1977 Porsche 911S Project Roller

If you are mechanically adept and interested in investing your time and talent, a project 911 can be a great, affordable way to get into Porsches. It could also be a nightmarish rusting money pit, so proceed with caution.


This project 911S with no engine looks like it could be promising for a spec racer or DE car and is worth a look, especially since it is a slicktop!


Find it on Pelican Parts, a great source for air-cooled Porsche parts and information.

1966 Porsche 912 Project

The Porsche 912 is a beautiful factory mashup of a 356 and a 911. Think of it as an improved 356, and entry level 911, or the ultimate beetle. For what the car magazine’s thought of them at the time, check out this Car & Driver comparison of the 912 against the 911 models in 1969. However you look at it, the 912 is a special car.

Here is a solid-looking 912 project in Oklahoma for $8500 (or $10,200 with engine). Rust looks minimal but reconstruction looks significant. Still, could be a solid deal.

2010 Porsche GT3

The 997.2 GT3 (2010-2012) is the last of the Le Mans-winning, GT1- derived Mezger-engined GT Porsches and the final manual-transmission GT car until Porsche came to their senses and resurrected the manual gearbox for the 991.2. It is a beautiful, classic Porsche that is both an instant classic and a solid future investment.

(Brief aside: for an interesting comparison of the first three GT3s, check this out.)

This low-mileage (14,xxx mi), one-owner 2010 GT3 is in the proper Motorsport white with the all-important slicktop. At $117,575, it is priced well for a coddled weekend driver that apparently has seen no track time (shame).

2008 BMW M3 Sedan – Manual Slicktop


Here is a rare sight: a manual, slicktop E90 M3 for sale with modest mileage and the lighter-weight, better-handling 18″ wheels. Yum.


As BMW fanbois know, with the E90 (sedan) / E92 (coupe) / E93 (cabriolet), BMW dropped the legendary inline-6 engine for a somewhat scandalous 4 liter V8 motor. Was BMW going Detroit? Not really – the V8 was lighter than the previous 3.2 liter inline 6 from the E46 M3, produced 400 hp, and sounded like an Italian exotic when it revved.


Besides weak low-end torque (very un-American) and weak rod bearings, it is a marvelous engine, as is the rest of the car. With the E9x generation BMW came back to their senses and offered a sedan again (available in the 1990s E36 generation, but dropped for the E46), and it is certainly the most practical package for making an M3 part of your daily routine.


This particular M3 is a one-owner California car with 61,000 miles and is listed on Bring-a-Trailer. Wearing “Sparkling Graphite Metallic” paint over a black leather interior, this M3 is really an excellent spec: no sunroof! 6-speed manual! sensible 18″ wheels! No ridiculous BMW front-grill stripes! Buy Now!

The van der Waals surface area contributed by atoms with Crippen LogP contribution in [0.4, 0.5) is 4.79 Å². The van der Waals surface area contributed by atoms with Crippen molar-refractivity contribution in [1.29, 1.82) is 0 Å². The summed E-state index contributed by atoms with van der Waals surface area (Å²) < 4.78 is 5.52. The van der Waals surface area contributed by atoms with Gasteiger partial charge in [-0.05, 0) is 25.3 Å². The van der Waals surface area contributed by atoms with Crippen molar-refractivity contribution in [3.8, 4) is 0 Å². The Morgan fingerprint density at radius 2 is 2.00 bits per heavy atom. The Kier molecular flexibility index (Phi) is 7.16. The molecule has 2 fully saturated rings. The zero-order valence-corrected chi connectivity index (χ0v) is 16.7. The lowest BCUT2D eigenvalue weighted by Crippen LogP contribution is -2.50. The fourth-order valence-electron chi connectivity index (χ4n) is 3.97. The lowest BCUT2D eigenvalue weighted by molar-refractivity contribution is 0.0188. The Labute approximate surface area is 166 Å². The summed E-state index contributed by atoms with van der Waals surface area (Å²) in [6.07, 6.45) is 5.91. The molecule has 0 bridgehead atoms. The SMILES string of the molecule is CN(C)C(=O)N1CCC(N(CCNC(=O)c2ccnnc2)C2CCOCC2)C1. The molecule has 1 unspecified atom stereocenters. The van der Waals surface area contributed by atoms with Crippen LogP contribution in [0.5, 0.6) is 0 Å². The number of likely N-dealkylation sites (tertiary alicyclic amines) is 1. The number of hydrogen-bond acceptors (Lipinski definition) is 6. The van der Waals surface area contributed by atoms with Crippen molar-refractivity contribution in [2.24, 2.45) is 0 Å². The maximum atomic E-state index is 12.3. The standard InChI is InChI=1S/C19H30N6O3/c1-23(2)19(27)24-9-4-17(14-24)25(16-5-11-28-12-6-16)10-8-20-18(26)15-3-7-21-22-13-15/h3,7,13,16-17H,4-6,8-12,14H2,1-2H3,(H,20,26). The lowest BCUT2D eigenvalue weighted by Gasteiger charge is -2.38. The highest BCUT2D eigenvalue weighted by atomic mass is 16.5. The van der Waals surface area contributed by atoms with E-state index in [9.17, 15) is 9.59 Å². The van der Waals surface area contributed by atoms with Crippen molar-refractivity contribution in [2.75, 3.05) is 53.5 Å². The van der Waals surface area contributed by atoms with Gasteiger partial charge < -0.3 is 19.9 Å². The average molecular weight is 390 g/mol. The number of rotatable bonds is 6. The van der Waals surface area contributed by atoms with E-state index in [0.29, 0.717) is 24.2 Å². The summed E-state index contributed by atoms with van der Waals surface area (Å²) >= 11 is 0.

2016 Porsche 911 GTS

Porsche’s 991 generation of the 911 was a quantum leap forward in many ways but it also moved the Carrera closer to grand tourer than sports car.

To rectify that in the non-GT cars, Porsche offered the GTS, which is the closest you can get to a GT3 in a Carrera model. Incidentally, since the 991.1 GT3 was only available with a dual-clutch automatic (aka PDK), the GTS was the closest you could get to a GT3 with a manual transmission.

This 2016 GTS is finished in rare Agate grey and is special because it was ordered special with lightness and performance in mind. The owner spec’d ceramic brakes (a $8500 option), manual gearbox (7-speed), and most importantly – a slicktop roof, and avoided most of the heavy luxury options. Sold new with an MSRP of over $130,000, the original owner is selling it with 6800 miles and an asking price of $120,000.

1978 Porsche 911 SC Slicktop

Ah, the Porsche 911 SC (ie Super Carrera).

This 1978-1983 generation of Carreras bridged the gap between the doldrums of the magnesium -case 1974-77 impact-bumper cars

and the sometimes tasteless exuberance of the 1980s.

The SC has long been a great entry point for air-cooled Porsche ownership due to their overall reliability and general affordability. Porsche began galvanizing the bodies with the SC, so rust is rarely a problem. And the 3.0 liter flat-six engine is solid and makes decent power (180-200, depending on year). Like all air-cooled Porsches, prices are rising, but deals are still out there.

One particularly enticing SC is just popped up on Bring a Trailer – This 1978 SC is a super-rare slicktop and finished in classic guards red over black interior.

With relatively low mileage (75,000), a long term owner (25 years), and a stack of records, this SC looks like a great driver. Slicktop SCs rarely surface, so this is one to take seriously and will likely be a great investment down the road.

Rubystone 1992 Porsche 911 RS

The beauty and technical awesomeness of the 964 911 RS is well documented, so we won’t belabor the point that this slicktop boysenberry-colored 911 RS should be snapped up immediately.

At $345,000 for this Japanese import (but left hand drive) with 55,000 miles, it seems a bit pricey for the mileage, but the color and condition make up for that. Plus, with mileage, you won’t feel guilty driving it.